This article offers practical ways to talk with your children about your upcoming divorce
Set The Tone For The Future
You and your spouse have made the decision to end your marriage. How do you talk to children about divorce? With so many fears about the effects of divorce on children, the thought of discussing a divorce in your family can be stressful, but talking with your children about this tender subject is an opportunity. It's a chance to set the tone for the future... if done correctly.
Be Focused on Your Kids
There is only one thing to remember when its time to talk to children about divorce. Initiating a discussion with your children about an upcoming divorce isn't about the adults who are divorcing. It's about your children experiencing the divorce that they didn't ask for. Your focus should be on their needs. If possible, sit down together in a place where the children feel safe. Choose a time when they don't have to be anywhere so that they have time to process the news before facing the world.
Regardless of your feelings about the divorce, be positive. It's okay to admit that you are sad or anxious, but do not say negative things about your spouse. Children love both their parents and they shouldn't feel as though they have to take sides. Ideally, you should explain that both parents will continue to offer love and support. Be sure to make it very clear that the children are not to blame for your decision to divorce.
Younger children process things differently than older children, so keep the discussion at an age-appropriate level. When it's time to talk to children about divorce, provide them with the information they need to feel secure without overwhelming them with facts that they don't want or need. Children of all ages will need additional time to process the effects of divorce on their lives. Give them a little time and space to process the divorce.
The combination of divorce and children makes many people uncomfortable, so there is a tendency to fall back on platitudes. Children of divorcing parents are dealing with a lot of uncertainty. They need facts about how their lives will be affected. Instead of making generic promises, reassure them that you are thinking about their needs. Will they still live in the same house and attend the same school? Which parent will they stay with? How often will they get to see the other parent? Who will help them with their homework or attend their soccer games? It's okay to admit that you don't have everything figured out yet, but provide concrete answers when it is possible and appropriate.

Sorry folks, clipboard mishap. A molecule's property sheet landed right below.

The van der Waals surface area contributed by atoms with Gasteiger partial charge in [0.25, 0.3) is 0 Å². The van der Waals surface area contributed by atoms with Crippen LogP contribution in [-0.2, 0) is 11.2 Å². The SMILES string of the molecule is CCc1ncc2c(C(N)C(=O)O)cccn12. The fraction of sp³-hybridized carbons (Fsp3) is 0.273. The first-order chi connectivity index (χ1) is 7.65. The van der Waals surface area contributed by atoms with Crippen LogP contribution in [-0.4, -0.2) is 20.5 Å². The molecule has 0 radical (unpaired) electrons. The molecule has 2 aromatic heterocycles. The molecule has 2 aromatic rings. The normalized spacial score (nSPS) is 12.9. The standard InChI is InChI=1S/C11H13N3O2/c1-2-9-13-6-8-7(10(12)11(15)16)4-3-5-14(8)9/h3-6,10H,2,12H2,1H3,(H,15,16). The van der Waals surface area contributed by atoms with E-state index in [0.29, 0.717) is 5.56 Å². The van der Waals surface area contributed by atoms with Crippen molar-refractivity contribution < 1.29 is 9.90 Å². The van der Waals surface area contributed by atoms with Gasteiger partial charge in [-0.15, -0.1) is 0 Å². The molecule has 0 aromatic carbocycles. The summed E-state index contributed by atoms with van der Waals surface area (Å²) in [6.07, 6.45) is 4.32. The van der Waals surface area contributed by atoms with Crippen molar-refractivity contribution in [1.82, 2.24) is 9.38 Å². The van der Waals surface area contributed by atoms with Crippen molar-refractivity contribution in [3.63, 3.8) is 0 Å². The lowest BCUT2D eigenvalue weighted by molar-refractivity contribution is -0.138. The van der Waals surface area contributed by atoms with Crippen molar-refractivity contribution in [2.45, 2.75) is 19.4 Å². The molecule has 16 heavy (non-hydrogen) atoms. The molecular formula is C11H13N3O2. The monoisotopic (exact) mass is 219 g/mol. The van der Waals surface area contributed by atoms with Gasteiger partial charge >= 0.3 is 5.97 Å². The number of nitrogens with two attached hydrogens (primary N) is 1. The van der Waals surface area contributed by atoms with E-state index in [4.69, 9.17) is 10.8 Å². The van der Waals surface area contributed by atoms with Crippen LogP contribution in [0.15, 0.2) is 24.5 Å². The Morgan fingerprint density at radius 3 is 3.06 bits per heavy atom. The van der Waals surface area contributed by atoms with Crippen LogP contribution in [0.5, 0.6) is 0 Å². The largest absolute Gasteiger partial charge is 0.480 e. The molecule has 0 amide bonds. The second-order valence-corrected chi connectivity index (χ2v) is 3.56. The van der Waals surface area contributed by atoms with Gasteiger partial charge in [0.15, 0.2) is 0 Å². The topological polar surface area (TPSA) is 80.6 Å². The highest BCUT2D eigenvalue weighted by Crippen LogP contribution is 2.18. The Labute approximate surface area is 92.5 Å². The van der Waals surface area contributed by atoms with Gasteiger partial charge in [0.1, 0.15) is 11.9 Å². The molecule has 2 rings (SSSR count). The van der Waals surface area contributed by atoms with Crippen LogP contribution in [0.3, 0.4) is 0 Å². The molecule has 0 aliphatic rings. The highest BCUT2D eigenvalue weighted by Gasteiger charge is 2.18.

When it comes to kids and divorce, be clear that you are still their parents and that you will be there for them. Help them understand that their family is changing, but it is still their family. Remember that how divorce affects children varies. They may pepper you with questions, respond with anger or seem to shrug the news off. Be available when they need to talk, but don't pressure your child to react in a certain way. Give them time and space to comprehend what is happening on their own terms.
Divorce is a major change, and change is often unsettling and scary for people of all ages. We hope these tips are helpful to talk to children about divorce. We understand how stressful divorce can be, so we always treat our clients with sensitivity and compassion.
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